resilience learned during Holocaust helps therapist think positive

Figuring out your life is no easy task. People such as Mozart knew what they were passionate about at an early age, while others take decades to find their calling.

Retired Arizona Rabbi Leo Abrami, a practitioner of Logotherapy, otherwise known as positive psychology, believes the answers to finding meaning and happiness in ones life can be discovered if one has the right tools. Abrami explains, “There are two important decisions we must make at an early age, even though we often lack the knowledge and experience which would enable us to make a wise choice. ‘What occupation should I pursue in my life?’ is the first one, and the other is ‘whom should I marry?’ ”

Logotherapy was developed by Holocaust survivor Viktor Frankl, an Austrian neurologist and psychiatrist, who explains his worldview in his famous book, Man’s Search for Meaning. Logotherapy takes a different approach than traditional therapy. For example instead of focusing on what upsets a person in a therapy session, Logotherapy asks what makes a person happy and what positive experiences they have had in their lives. Once found, the goal is to make changes in a person’s life focusing on what makes them happy.

Abrami, who took classes in college with Viktor Frankl and worked as a rabbi for many years, now teaches seminars and works with individual clients worldwide. He’s recognized as an expert in helping people find the right path in their lives and how to make their lives meaningful. He was recently invited to conduct seminars and lectures at the University of Moscow in Russia and the Sigmund Freud University in Paris.

Abrami radiates good energy like a beam of sunlight and is always positive and enthusiastic. It’s hard to grasp, then, that he experienced a challenging childhood.

“I was born in Paris, some eight years before the Nazis invaded France,” he says. “By 1941 the French police, supervised by the German police, began arresting Jews and deporting them to Germany. As the arrests intensified during the following year, my mother asked two farmers in Normandy to take my brother and me as paying guests; my brother was placed in one farm and I in another one nearby. We were told never to reveal to any one that we were Jewish, because such a disclosure might have endangered our life and that of the farmers who were taking care of us.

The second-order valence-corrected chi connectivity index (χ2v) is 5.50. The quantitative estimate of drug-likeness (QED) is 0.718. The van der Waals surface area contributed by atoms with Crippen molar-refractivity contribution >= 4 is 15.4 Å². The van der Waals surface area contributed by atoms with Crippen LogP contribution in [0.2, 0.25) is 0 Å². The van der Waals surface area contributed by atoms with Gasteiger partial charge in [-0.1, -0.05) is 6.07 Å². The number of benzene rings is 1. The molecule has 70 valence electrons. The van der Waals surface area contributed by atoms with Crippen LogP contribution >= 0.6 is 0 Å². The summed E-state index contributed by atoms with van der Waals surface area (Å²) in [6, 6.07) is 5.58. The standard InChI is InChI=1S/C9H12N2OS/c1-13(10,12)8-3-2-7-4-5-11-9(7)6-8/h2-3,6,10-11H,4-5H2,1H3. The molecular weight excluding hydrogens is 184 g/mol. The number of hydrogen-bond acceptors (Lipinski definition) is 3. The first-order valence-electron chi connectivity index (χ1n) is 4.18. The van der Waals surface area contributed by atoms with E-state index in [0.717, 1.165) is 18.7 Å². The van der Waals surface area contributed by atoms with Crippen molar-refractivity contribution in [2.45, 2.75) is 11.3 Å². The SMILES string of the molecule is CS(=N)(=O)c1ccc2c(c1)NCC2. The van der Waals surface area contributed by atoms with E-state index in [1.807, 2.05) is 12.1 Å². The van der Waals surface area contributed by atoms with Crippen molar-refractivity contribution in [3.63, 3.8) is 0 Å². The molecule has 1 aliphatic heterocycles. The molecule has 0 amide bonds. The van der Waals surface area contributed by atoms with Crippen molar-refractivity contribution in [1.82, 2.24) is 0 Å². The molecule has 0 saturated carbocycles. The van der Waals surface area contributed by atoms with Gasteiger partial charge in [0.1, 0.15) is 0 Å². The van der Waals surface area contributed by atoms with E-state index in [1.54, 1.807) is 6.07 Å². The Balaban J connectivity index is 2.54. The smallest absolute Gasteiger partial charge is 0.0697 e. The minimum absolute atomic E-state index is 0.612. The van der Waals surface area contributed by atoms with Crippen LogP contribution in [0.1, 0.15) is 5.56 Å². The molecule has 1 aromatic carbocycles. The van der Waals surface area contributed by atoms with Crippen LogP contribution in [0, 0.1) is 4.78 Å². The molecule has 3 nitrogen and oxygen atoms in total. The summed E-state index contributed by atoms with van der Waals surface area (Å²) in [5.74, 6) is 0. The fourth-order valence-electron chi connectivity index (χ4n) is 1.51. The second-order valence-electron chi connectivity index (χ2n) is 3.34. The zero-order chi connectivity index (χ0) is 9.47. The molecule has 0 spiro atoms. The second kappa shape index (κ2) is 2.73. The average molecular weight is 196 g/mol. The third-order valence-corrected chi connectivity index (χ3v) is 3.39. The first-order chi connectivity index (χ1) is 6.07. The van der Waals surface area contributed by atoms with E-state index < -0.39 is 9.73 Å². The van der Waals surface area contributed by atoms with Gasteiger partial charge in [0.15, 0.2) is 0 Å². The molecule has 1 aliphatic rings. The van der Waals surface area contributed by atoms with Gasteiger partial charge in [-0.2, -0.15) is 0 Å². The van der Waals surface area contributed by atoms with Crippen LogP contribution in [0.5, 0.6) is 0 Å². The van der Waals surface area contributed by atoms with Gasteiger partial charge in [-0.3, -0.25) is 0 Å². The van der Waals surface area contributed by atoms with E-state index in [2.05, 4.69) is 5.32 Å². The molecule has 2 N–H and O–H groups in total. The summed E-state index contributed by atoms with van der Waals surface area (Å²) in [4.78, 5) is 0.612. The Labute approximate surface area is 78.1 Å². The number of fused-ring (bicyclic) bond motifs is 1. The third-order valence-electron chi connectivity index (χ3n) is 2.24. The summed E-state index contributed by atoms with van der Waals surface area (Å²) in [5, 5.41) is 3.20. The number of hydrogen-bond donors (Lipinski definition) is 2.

“This experience taught me the importance of being resilient and never giving up – and always looking for ways to escape danger. I also learned people have different values; whereas the Nazis and their French collaborators were intent in doing us harm, some other people were willing to protect us from their hostility.”

His mother, who lived in Paris during the war, was resilient and would always find ways of avoiding being caught by the police. She wasn’t afraid to go straight to a German soldier and ask for help if necessary. Abrami believes her amazing self-confidence and unwavering faith helped the family survive the war.

Abrami studied psychology at the University of Geneva. A French doctor who was auditing one of his classes suggested to Abrami that he undergo psychoanalysis and gave him the phone number of his analyst. He was open minded and intrigued and started analysis with Professor Charles Baudoin, a former assistant of Carl Gustav Jung; the analysis lasted four and a half years. These sessions led Abrami to pursue becoming a rabbi, and he attended the Hebrew Union College in Cincinnati and was ordained as a Reform rabbi three years later.

However, his love for psychology did not disappear. Coincidentally, Professor Viktor Frankl was invited to lecture at the University of Cincinnati and the Hebrew Union College. Abrami attended the classes and was so moved by Frankl’s teachings he became a student and a practitioner of Logotherapy.

“What attracted me to Logotherapy is that it’s compatible with the teachings of mysticism and especially Jewish spirituality,” Abrami says. “I’m convinced its ideas and assertions had always been part of my aspirations. Frankl helped me to become fully aware of them. Most psychotherapists in our days are endeavoring to help their patients solve their psychological problems. Logotherapy proposes to help them discern the meanings and ideals that are lying dormant in the deep recesses of their being, and then realize them in their daily life. If they do not do that, they will keep searching until they find it, but many will unfortunately end their earthly career without having found out what would have brightened and enlightened their lives and brought them happiness.”

Abrami conducts classes and seminars in Arizona and also works with individual clients to help them find meaning and happiness. He teaches at the Arizona Institute of Logotherapy and the ASU Lifelong Learning Institute, Sun City Grand, AZ. He is the author of Une Démarche Thérapeutique, La Logothérapie (in french) and two autobiographical books.

Leo Abrami: logotherapy.us | leoabrami@gmail.com

 

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